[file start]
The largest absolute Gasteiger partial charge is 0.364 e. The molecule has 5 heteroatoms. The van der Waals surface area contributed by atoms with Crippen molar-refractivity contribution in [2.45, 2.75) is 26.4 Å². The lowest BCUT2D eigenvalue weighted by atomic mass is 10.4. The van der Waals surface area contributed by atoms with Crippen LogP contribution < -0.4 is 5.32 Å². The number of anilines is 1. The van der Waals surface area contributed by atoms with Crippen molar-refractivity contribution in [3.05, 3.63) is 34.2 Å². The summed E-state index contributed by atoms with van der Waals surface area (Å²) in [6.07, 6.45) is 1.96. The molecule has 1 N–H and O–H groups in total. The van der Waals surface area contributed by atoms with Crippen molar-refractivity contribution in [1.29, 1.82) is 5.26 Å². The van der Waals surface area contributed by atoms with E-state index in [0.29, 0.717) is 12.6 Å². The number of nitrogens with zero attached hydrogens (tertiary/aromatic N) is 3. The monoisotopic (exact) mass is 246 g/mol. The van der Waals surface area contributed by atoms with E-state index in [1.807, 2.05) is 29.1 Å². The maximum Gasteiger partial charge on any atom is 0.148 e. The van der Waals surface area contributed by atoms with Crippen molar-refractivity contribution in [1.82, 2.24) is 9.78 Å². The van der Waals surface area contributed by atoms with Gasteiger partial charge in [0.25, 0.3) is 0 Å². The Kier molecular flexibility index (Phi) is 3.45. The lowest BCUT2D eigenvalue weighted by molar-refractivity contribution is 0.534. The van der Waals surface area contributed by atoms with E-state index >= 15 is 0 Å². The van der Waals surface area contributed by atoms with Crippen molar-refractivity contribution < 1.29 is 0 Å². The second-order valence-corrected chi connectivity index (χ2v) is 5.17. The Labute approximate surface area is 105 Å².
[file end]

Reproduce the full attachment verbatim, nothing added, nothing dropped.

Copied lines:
The largest absolute Gasteiger partial charge is 0.364 e. The molecule has 5 heteroatoms. The van der Waals surface area contributed by atoms with Crippen molar-refractivity contribution in [2.45, 2.75) is 26.4 Å². The lowest BCUT2D eigenvalue weighted by atomic mass is 10.4. The van der Waals surface area contributed by atoms with Crippen LogP contribution < -0.4 is 5.32 Å². The number of anilines is 1. The van der Waals surface area contributed by atoms with Crippen molar-refractivity contribution in [3.05, 3.63) is 34.2 Å². The summed E-state index contributed by atoms with van der Waals surface area (Å²) in [6.07, 6.45) is 1.96. The molecule has 1 N–H and O–H groups in total. The van der Waals surface area contributed by atoms with Crippen molar-refractivity contribution in [1.29, 1.82) is 5.26 Å². The van der Waals surface area contributed by atoms with E-state index in [0.29, 0.717) is 12.6 Å². The number of nitrogens with zero attached hydrogens (tertiary/aromatic N) is 3. The monoisotopic (exact) mass is 246 g/mol. The van der Waals surface area contributed by atoms with E-state index in [1.807, 2.05) is 29.1 Å². The maximum Gasteiger partial charge on any atom is 0.148 e. The van der Waals surface area contributed by atoms with Crippen molar-refractivity contribution in [1.82, 2.24) is 9.78 Å². The van der Waals surface area contributed by atoms with Gasteiger partial charge in [0.25, 0.3) is 0 Å². The Kier molecular flexibility index (Phi) is 3.45. The lowest BCUT2D eigenvalue weighted by molar-refractivity contribution is 0.534. The van der Waals surface area contributed by atoms with E-state index >= 15 is 0 Å². The van der Waals surface area contributed by atoms with Crippen molar-refractivity contribution < 1.29 is 0 Å². The second-order valence-corrected chi connectivity index (χ2v) is 5.17. The Labute approximate surface area is 105 Å².